All Bets on Pink: With Its 2019 Gala, Susan G. Komen Chicago Put the Focus on Black Women’s Survival

President of Susan G, Komen Chicago’s Board of Directors, Dr. Suzet McKinney, left, and Susan G, Komen Chicago Executive Director Tiosha Bailey attend the All Bets on Pink Gala on Oct. 26, 2019.
Photo: Raul Juarez Projects (Susan G. Komen Chicago)

It was a gamble for good at Chicago’s historic Palmer House, a Hilton Hotel on Saturday night, where local luminaries, socialites, breast cancer survivors and advocates gathered in support of Susan G. Komen Chicago at its annual Breast Cancer Action Month Gala, themed “All Bets on Pink.” Harkening back to the Roaring Twenties—a golden era in the Second City—the evening, which The Glow Up attended as guests of our sister-friends at BETHer, was an opportunity for guests to dress in their Prohibition-era finest, bid on decadent auction items and roll the dice for an urgent cause: supporting the ongoing fight against breast cancer in Chicago and beyond.

The event raised over $340,000 for Susan G, Komen Chicago, but as Executive Director Tiosha Bailey, pointed out in her welcome remarks, even as the breast cancer mortality rate has thankfully declined in recent years, there is a profound disparity in which patients receive the treatment and support they need.

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“[T]hese benefits have been disproportionate, and there is a wide mortality gap between black and white women,” said Bailey, the first black woman to head the organization. “In Chicago, black women are 40 percent more likely to die from breast cancer than white women, and 70 percent more likely to hear a late-stage diagnosis or a diagnosis of a BRCA triple-negative breast cancer.”

Those statistics—and the importance of early diagnosis and immediate care—were echoed by two of Komen Chicago’s “survivors and thrivers,” women of color who shared their stories of beating the odds. Sadly, two of Komen’s other local advocate honorees lost their battle this year, driving home the urgency of this ongoing epidemic.

But as Bailey noted, there is hope; specifically in Chicago, which is leading the way in addressing healthcare disparities and hopefully, outcomes. Over the past year, Susan G. Komen launched a four-year strategic plan to advance health equity across Chicago, the centerpiece of which is the Chicago Health Equity Initiative (CHI).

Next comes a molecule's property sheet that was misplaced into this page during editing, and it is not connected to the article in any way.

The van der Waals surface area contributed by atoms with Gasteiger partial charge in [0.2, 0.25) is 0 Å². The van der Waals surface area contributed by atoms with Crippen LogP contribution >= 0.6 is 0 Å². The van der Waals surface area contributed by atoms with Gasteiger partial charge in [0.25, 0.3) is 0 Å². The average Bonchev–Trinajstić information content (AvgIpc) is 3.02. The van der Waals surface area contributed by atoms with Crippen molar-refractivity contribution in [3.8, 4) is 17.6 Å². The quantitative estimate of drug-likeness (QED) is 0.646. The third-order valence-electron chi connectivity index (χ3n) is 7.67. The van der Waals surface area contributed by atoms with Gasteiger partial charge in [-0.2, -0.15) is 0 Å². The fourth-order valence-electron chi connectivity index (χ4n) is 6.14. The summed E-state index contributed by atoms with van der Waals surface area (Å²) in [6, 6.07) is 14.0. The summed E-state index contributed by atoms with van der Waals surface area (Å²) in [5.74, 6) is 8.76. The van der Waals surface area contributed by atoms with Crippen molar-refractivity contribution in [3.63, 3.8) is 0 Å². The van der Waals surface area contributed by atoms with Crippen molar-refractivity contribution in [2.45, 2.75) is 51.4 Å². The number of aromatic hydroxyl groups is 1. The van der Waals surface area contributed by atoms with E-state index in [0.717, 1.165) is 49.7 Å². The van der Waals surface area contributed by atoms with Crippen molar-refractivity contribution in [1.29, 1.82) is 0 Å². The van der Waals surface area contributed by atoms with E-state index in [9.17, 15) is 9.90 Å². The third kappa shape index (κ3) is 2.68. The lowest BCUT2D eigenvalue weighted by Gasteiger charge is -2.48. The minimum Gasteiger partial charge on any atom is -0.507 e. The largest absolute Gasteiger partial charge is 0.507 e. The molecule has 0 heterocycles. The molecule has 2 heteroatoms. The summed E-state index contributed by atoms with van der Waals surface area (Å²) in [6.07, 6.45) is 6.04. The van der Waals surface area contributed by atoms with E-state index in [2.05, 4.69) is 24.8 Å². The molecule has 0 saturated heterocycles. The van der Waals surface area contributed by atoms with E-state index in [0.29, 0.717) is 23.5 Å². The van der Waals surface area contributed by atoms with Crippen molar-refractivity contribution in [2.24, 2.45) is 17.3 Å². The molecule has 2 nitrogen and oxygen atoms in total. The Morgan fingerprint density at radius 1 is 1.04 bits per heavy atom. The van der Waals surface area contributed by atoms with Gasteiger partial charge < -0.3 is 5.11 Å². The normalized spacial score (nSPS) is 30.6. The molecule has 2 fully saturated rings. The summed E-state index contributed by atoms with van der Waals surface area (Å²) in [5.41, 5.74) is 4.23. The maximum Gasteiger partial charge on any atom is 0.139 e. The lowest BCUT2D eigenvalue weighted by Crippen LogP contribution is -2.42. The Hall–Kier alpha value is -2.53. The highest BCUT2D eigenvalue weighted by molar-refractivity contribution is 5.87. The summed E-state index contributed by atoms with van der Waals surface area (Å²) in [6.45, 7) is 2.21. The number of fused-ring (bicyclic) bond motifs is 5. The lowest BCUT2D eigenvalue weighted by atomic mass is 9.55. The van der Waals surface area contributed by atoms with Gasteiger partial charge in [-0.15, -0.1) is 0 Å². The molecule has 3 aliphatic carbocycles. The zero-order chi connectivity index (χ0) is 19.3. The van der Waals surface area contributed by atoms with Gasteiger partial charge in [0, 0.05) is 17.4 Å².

“What we are working on together is a true systems transformation designed to break down socioeconomic and logistical barriers,” Bailey continued, adding that Komen Chicago is also specifically working to address the need of metastatic patients, arming them with “information, resources and a direct line to time-sensitive clinical trials and essential services without the [burdens] of referrals, without the wait, without the barriers.”

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Also of note: Senate Bill 162, signed into law by Illinois Governor JB Pritzker in August. The new law, which takes effect on January 1, 2020, expands private insurance and Medicaid coverage to include preventative and diagnostic breast cancer screenings. Illinois is one of the first states in the country to pass such a law, and Komen Chicago is one of few affiliates with rising revenues, with 100 percent of net revenue being reallocated locally.

“When it comes to breast cancer in the United States, its frequency, proper screening, and mortality vary vastly across racial and ethnic groups,” said Governor Pritzker upon signing (h/t WREX-13). “We cannot and should not tolerate the disparities that come from institutional failures.”

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Next up for legislative action is the Metastatic Breast Cancer Access to Care Act, currently before Congress. As Bailey told the crowd on Saturday night, the act would eliminate wait times for benefits.

“Aligning our resources to our strategy, measuring outcomes and refining our programs translates to greater momentum, impact and meaningful change, smashing that 40 percent disparity and achieving health equity for all,” Bailey concluded.

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Needless to say, that momentum offers hopeful news—to sufferers, survivors and supporters alike. Even as guests enthusiastically bid, played in the event’s charitable casino, and enjoyed performances by the (truly incredible) UIC Dance Team and the Mo Fitz Project, we were reminded that not one of us has been untouched by breast cancer. While Breast Cancer Awareness Month 2019 may be coming to a close, the fight—and the celebration of life—continues.

Photo: Raul Juarez Projects (Susan G. Komen Chicago)

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About the author

Maiysha Kai

Maiysha Kai is Managing Editor of The Glow Up and your average Grammy-nominated goddess next door. Minneapolis born, Chicago bred, New York built. Nuance is her superpower.